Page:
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Boosting Indigenous participation in arts management
The National Gallery of Australia (NGA) in Canberra is aiming to ensure that more Indigenous people are involved in professional roles in the art world.
The NGA recently invited a group of artistically-minded Indigenous people from around the country to learn how things work at the top end of town, including Indigenous artist Robert Fielding who travelled from Anangu Pitjantjatjara Yankunytjatjara (APY) lands in far north-west South Australia to the Capital to take part in the NGA's Indigenous leadership program, sponsored by Wesfarmers Arts.
Fielding explained "I live in a remote community and it's about leaving family, but it's up to the individual to want to go away.
"There's a lot of good people out there who can do these sorts of jobs, but they have to leave their families which is the hardest part".
Fielding is now part of a group of art enthusiasts - who are involved in either curating, creating or educating about art - who were selected for the annual program.
The 10 day program, now in its third year, is designed to show participants where working in artistic fields can lead giving participants an insight into the behind the scenes running of the NGA and career guidance from experienced arts professionals.
Fielding says the program allows Aboriginal artists to "take control (in order) to get understanding of how we can better ourselves in visual arts and to come and work in galleries of Australia."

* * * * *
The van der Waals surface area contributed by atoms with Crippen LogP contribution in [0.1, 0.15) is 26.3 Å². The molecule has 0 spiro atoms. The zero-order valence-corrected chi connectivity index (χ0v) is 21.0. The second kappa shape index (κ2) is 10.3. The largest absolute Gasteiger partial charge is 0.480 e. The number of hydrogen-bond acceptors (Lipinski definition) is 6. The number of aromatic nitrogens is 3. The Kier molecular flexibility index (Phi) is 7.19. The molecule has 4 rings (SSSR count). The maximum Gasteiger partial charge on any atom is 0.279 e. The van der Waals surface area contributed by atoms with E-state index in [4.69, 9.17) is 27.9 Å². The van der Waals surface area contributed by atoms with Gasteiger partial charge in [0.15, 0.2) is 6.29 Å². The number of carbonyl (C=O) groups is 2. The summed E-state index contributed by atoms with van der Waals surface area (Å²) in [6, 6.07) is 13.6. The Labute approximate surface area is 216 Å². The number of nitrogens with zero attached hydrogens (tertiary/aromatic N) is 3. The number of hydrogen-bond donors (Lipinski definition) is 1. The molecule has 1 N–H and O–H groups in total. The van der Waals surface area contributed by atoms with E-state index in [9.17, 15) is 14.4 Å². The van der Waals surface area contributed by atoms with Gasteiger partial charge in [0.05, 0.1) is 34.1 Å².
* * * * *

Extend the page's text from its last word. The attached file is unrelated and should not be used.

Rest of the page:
This year, an artist from Boggabilla in New South Wales, a curator at the Koori Heritage Trust in Melbourne, an artist and tutor from Launceston and a digital officer at the State Library of Queensland are among those involved in the program.
One of last year's students has already leapt to new heights.
Brad Harkin became interested in art installation because it allowed him to blend his trade background with his interest in visual arts.
Harkin joined the leadership program in 2011, befriended the NGA's installers, and ended up helping to install an exhibition of Renaissance art last summer.
He explained "you're learning from some of the top installation people in the country.
"The learning curve is quite steep but they're very welcoming and keen to pass on that information and experience."
Harkin recently returned ton Canberra to encourage the new intake, and to undertake a year-long fellowship at the NGA, worth $50,000.
He is planning to open a studio gallery business back home in Adelaide one day - and to focus on Indigenous professional development, to help other Aboriginal art workers just as the NGA's programs have helped him.
Together, the leadership program and the longer fellowships are designed to boost the number of Indigenous people working in the arts - not only as artists but also in the business side of the industry.
Past participants have gone on to gain professional roles in cultural heritage and the arts, to study arts-related fields at university and one has even set up her own communications business.
For more information go to nga.gov.au/wesfarmersfellowship/default.cfm?MNUID=3
Image shows the Aboriginal Memorial at the National Gallery of Australia.
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